Why too much detail destroys screenplay description – and pisses readers off
I just finished slogging my way through another script as a judge for a screenplay competition.
Yes, slogging. It was painful. It was boring. Frankly, I couldn’t finish it. I gave it a “pass”.
Because the writer gave me too much description.
Exactly how many licks it takes to get to the center of a Tootsie Pop
The screenwriter told us just how many steps a character took to cross a room (11), whether the couch was on the right or the left of the doorway (left), how many seconds a dog barked (5), and precisely how much space is between the lights in an alleyway (30 meters). I learned that the kitchen table is rectangular, and how big it is (approximately 33 inches by 60 inches).
I wanted to shoot myself in the head. For the record, this is not how you want to make your reader feel.
Perhaps because this was a sci-fi script, the writer fell victim to the classic hyperspecificity of Golden Age authors like Arthur Clarke (whose penchant for detailing the precise number of rivets in a spaceship might make for good geekery, but doesn’t make for good Literature [opinion] or screenwriting [fact]).
But consider this: even between the covers of a sci-fi bestseller, there’s such a thing as too many words. Too much specific description. Too much time spent on details that are not story critical, and that actually disrupt the rhythm and pacing of the read.
The Larry Niven reference
Once, many years ago, I had brunch with acclaimed sci-fi writer Larry Niven, and he shared a story about the writing of the bestseller Ringworld. He said that he spent days writing about a detailed and lavish banquet. Every exotic food, roasted creature, colorful fruit, bizarre drink, strange and alien utensil. He loved it, and was so proud of it.
Then he turned it over to his sometime writing partner Jerry Pournelle for some honest feedback. Jerry, he said, was a ruthless editor. Jerry reduced the scene down to two words:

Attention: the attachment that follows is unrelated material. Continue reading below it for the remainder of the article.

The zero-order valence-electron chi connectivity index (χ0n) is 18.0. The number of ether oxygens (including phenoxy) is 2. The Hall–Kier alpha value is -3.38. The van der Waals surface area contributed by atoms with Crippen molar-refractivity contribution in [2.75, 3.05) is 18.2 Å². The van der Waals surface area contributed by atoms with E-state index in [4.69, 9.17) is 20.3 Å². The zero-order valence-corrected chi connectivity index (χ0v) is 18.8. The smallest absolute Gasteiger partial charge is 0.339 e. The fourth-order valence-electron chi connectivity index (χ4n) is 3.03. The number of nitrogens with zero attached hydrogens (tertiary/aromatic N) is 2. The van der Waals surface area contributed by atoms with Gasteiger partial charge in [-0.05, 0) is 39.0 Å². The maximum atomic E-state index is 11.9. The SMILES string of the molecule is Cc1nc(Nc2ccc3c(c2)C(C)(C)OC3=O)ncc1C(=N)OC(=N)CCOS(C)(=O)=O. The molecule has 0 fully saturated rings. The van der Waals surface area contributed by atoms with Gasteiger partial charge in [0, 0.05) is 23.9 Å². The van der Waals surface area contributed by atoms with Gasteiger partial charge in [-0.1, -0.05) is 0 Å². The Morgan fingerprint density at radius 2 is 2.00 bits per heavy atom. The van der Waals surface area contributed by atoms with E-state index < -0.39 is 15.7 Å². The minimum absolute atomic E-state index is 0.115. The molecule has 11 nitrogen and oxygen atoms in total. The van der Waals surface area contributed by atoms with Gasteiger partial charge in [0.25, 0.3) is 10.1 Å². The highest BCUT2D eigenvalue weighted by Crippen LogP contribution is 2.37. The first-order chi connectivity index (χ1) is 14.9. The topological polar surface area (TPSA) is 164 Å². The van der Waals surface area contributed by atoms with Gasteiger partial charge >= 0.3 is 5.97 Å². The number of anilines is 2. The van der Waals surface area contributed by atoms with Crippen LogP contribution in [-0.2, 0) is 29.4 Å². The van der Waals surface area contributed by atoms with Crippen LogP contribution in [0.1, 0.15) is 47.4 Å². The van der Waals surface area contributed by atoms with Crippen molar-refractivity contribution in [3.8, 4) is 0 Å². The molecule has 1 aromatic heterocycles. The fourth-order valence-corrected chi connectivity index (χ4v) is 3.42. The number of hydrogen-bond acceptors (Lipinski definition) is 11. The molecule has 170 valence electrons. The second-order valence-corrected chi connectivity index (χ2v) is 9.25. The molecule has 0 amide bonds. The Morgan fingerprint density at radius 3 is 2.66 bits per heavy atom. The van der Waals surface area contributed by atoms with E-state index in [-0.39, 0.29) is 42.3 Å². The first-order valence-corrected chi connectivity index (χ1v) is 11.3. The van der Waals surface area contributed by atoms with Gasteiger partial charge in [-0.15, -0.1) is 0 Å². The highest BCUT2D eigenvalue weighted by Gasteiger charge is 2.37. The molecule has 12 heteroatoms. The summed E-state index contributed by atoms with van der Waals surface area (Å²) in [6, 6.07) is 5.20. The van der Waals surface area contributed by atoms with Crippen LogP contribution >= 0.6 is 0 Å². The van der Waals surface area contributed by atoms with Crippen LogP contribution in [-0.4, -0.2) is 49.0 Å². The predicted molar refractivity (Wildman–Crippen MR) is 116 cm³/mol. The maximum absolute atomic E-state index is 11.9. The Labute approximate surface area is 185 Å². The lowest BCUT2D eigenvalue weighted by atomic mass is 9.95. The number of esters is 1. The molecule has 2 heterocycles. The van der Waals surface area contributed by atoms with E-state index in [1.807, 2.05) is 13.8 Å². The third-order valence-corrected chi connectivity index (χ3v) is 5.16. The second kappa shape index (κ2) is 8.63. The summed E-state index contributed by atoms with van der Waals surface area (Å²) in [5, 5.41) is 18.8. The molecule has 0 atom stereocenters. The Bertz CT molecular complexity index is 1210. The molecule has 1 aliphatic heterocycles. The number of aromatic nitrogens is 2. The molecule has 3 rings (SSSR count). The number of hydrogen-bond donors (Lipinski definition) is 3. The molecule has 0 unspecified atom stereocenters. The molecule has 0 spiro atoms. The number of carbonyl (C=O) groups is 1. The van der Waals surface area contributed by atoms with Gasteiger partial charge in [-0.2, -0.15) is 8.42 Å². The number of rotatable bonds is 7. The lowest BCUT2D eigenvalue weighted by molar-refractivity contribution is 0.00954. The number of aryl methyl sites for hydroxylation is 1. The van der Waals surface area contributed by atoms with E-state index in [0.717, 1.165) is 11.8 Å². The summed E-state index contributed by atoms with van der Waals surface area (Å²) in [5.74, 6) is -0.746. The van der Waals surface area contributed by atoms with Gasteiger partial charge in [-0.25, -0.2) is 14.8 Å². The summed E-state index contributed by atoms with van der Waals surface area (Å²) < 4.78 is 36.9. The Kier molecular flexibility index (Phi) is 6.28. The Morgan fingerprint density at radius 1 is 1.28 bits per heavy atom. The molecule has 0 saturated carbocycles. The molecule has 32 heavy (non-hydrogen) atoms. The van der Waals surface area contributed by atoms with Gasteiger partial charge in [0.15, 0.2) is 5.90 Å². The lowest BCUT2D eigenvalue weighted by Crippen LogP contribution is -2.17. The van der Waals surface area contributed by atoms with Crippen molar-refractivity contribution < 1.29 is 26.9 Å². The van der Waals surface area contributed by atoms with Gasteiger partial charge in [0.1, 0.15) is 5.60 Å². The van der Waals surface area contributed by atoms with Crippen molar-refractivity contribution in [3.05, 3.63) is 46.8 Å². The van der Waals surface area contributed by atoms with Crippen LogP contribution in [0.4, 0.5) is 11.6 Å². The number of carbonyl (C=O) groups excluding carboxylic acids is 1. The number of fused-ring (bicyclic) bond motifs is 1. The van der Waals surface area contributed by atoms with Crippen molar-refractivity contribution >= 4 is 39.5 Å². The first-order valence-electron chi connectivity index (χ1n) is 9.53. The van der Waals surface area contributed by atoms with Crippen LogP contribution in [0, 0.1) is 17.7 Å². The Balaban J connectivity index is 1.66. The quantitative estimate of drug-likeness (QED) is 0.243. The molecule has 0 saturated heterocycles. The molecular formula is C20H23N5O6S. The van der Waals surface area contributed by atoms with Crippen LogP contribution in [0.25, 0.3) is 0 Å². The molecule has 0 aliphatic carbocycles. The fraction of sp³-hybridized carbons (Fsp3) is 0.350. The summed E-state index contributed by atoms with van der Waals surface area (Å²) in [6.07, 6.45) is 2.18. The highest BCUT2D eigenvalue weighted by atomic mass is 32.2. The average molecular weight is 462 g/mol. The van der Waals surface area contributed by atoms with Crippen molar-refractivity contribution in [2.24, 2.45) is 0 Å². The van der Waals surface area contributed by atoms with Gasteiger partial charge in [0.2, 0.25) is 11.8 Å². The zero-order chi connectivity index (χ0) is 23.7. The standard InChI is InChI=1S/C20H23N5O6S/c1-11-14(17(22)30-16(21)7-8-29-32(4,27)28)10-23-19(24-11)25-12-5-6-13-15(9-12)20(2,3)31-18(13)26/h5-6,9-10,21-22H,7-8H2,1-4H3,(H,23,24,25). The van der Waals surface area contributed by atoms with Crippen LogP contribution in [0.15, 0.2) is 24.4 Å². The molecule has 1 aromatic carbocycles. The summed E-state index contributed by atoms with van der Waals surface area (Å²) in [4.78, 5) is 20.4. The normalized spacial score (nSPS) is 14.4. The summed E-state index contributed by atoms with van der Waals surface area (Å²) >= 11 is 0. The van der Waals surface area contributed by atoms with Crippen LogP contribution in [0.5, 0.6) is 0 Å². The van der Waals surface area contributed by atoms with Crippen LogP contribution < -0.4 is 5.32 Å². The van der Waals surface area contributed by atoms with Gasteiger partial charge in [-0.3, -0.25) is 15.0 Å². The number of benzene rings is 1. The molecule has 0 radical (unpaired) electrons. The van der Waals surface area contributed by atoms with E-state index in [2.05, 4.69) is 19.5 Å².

Larry laughed. He said Jerry was right. He didn’t need it. He had to kill his baby.
But I see the movie in my head
I know, I know. The writer saw the movie in her head and needed to share it. Every moment was crystal, the dramatic void of silence as the protagonist thoughtfully crossed the room was critical to pacing and mood. I get that.
I get why the lights were 30 meters apart, I do … because that vision of a black alleyway punctuated with pools of yellow light was mysterious.
So say that. In that minimalist syllable-counting haiku that is (or should be) screenwriting. In the way that makes every word count. In a way that’s artful. In a way that doesn’t suck the life out of it, and devolve into a soul-less mechanical blueprint for the set designer.
In a way that doesn’t make the reader (and that’s your audience) roll his eyes and shut your script on page four after you’ve pulled him out of the story because you can’t get to the fucking point.
And no, it won’t be easy. That’s why not just anyone can do this. As I said in Writing Screenplay Description with Personal Style:
… it’s a tricky balance… Style (with a capital “S”) can’t supersede the screenwriting tenet of direct simplicity. It’s an interesting challenge, to introduce enough of your Style to create a personal voice, while avoiding the hyper-specificity of extraneous detail that slows down the real-time pace, and readers hate.
It’s not your job